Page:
798 F.2d 1515
255 U.S.App.D.C. 84
PEOPLE OF the STATE OF CALIFORNIA and the Public Utilities
Commission of the State of California, Petitioners,
FEDERAL COMMUNICATIONS COMMISSION and United States of
National Association of Broadcasters, Intervenor.
United States Court of Appeals,
District of Columbia Circuit.
Argued Feb. 24, 1986.
Decided Aug. 22, 1986.
Ellen S. LeVine, with whom J. Calvin Simpson, San Francisco, Cal., was on brief, for petitioners. Gretchen Dumas, San Francisco, Cal., also entered an appearance for petitioners.
John E. Ingle, Counsel, F.C.C., with whom Jack D. Smith, Gen. Counsel, Daniel M. Armstrong, Associate Gen. Counsel, Roberta L. Cook, and Jane E. Mago, Counsel, F.C.C. and Robert B. Nicholson and Robert J. Wiggers, Attys., U.S. Dept. of Justice, Washington, D.C., were on brief, for respondents.
Mania K. Baghdadi, with whom Henry L. Baumann, Barry D. Umansky, Julian L. Shepard, and Thomas Schattenfield, Washington, D.C. were on brief, for intervenors.
Before BORK and BUCKLEY, Circuit Judges, and WRIGHT, Senior Circuit Judge.
Opinion for the court filed by Circuit Judge BUCKLEY.
BUCKLEY, Circuit Judge:
Domestic radio common carrier services are regulated under two separate headings within the Communications Act of 1934 ("the Act"). First, because such services are carried on radio waves, they come within Title III of the Act, which grants the Federal Communications Commission ("FCC" or "Commission") broad regulatory authority over radio transmission, whether interstate or intrastate. Second, because these are common carrier communications services, they also come within Title II of the Act, which grants the FCC authority over interstate communication. Regulation of intrastate common carriage (i.e., jurisdiction over charges, classifications, practices, services, facilities, and regulations generally) is reserved to the states. This case involves intrastate radio common carrier services, and presents the issue whether the Commission's Title III authority over the radio transmission aspects of such services can supersede the states' authority over their intrastate common carriage aspects.
Petitioners appeal an FCC order which, under claim of Title III authority, preempts state regulation of purely intrastate radio common carrier services provided on FM subcarrier frequencies, to the extent that such state regulation blocks or impedes entry of such services. For the reasons discussed below, we find that Title III does not authorize FCC preemption of state regulations governing intrastate radio common carriage. Because the Commission has exceeded its statutory authority, we reverse its Order insofar as it seeks preemption of state regulation of intrastate radio common carriage.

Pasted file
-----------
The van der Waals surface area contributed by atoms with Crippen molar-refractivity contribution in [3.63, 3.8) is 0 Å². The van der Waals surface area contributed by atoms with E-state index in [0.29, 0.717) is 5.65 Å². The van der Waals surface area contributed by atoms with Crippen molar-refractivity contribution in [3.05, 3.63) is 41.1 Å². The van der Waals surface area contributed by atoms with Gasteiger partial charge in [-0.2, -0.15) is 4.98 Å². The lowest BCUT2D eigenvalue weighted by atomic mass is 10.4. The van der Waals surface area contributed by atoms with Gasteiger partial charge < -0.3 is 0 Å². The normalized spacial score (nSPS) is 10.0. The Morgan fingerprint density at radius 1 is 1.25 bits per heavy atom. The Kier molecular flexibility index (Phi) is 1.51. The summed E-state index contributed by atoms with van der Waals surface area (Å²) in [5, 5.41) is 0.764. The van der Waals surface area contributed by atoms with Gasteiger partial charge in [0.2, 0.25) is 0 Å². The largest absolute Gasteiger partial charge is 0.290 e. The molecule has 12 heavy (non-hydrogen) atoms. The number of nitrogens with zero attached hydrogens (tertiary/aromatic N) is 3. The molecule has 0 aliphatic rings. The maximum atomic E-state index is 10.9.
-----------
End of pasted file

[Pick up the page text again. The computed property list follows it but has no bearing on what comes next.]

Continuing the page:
The Communications Act of 1934 created the FCC with a mandate "to make available, so far as possible to all the people of the United States a rapid, efficient, Nation-wide, and world-wide wire and radio communication service with adequate facilities at reasonable charges." 47 U.S.C. Sec. 151. To accomplish this goal, the Act divides regulatory jurisdiction between federal and state authorities.
Under 47 U.S.C. Sec. 152(a), the FCC's jurisdiction extends "to all interstate and foreign communication by wire or radio ... and to all persons engaged within the United States in such communication ... and to the licensing and regulating of all radio stations." (Emphasis added.) On the other hand, 47 U.S.C. Sec. 152(b) reserves to the states jurisdiction over "charges, classifications, practices, services, facilities, or regulations for or in connection with intrastate communication service by wire or radio of any carrier." (Emphasis added.)
The reservation of state regulatory authority over intrastate communication is, however, made "[s]ubject to the provisions of [47 U.S.C.] section 301," id., which directs the Commission "to maintain the control of the United States over all the channels of radio transmission." Section 301 also provides that "[n]o person shall use or operate any apparatus for the [intrastate, interstate, or foreign] transmission of energy or communications or signals by radio ... except under and in accordance with this chapter and with a license in that behalf granted under the provisions of this chapter."
The states' authority over intrastate communication under section 152(b) is thus limited by the FCC's general jurisdiction over radio transmission under section 301. The essential dispute in this case concerns the scope of this limitation.
The radio spectrum segment allotted to an FM licensee can be subdivided into a main channel and a number of "subchannels" or "subcarriers." Since 1960, FCC rules have allowed only broadcast services to be provided on such FM subchannels. Thus an FM licensee has not been allowed to use subchannels for common carrier services. In 1982, however, in accordance with its mandate to "[s]tudy new uses for radio, provide for experimental uses of frequencies, and generally encourage the larger and more effective use of radio in the public interest," 47 U.S.C. Sec. 303(g), the Commission initiated a rulemaking proceeding to consider eliminating restrictions on the use of FM subchannels. In its First Report and Order, 48 Fed.Reg. 28445, 53 Rad.Reg.2d (P & F) 1519 (published June 23, 1983), the Commission amended its rules to allow common carriage and other nonbroadcast services on FM subchannels.
Following the release of this First Report and Order, a number of parties filed Petitions for Reconsideration, complaining that even after a would-be radio common carrier has been licensed by the FCC, state regulations often impede actual entry. The petitions requested that the FCC preempt such state regulation of radio common carriage. In response to these petitions, the Commission released a Memorandum Opinion and Order, 49 Fed.Reg. 19659, 55 Rad.Reg.2d (P & F) 1607 (published May 9, 1984) ("Reconsideration Order "), in which it "preempt[ed] state regulation that has the effect of prohibiting or impeding entry of radio common carrier services operating on FM subcarriers." Id. at p 2. The Commission subsequently denied a motion to reconsider this preemption order, Memorandum Opinion and Order, FCC 84-531, 57 Rad.Reg.2d (P & F) 1683 (1985) ("Further Reconsideration Order ").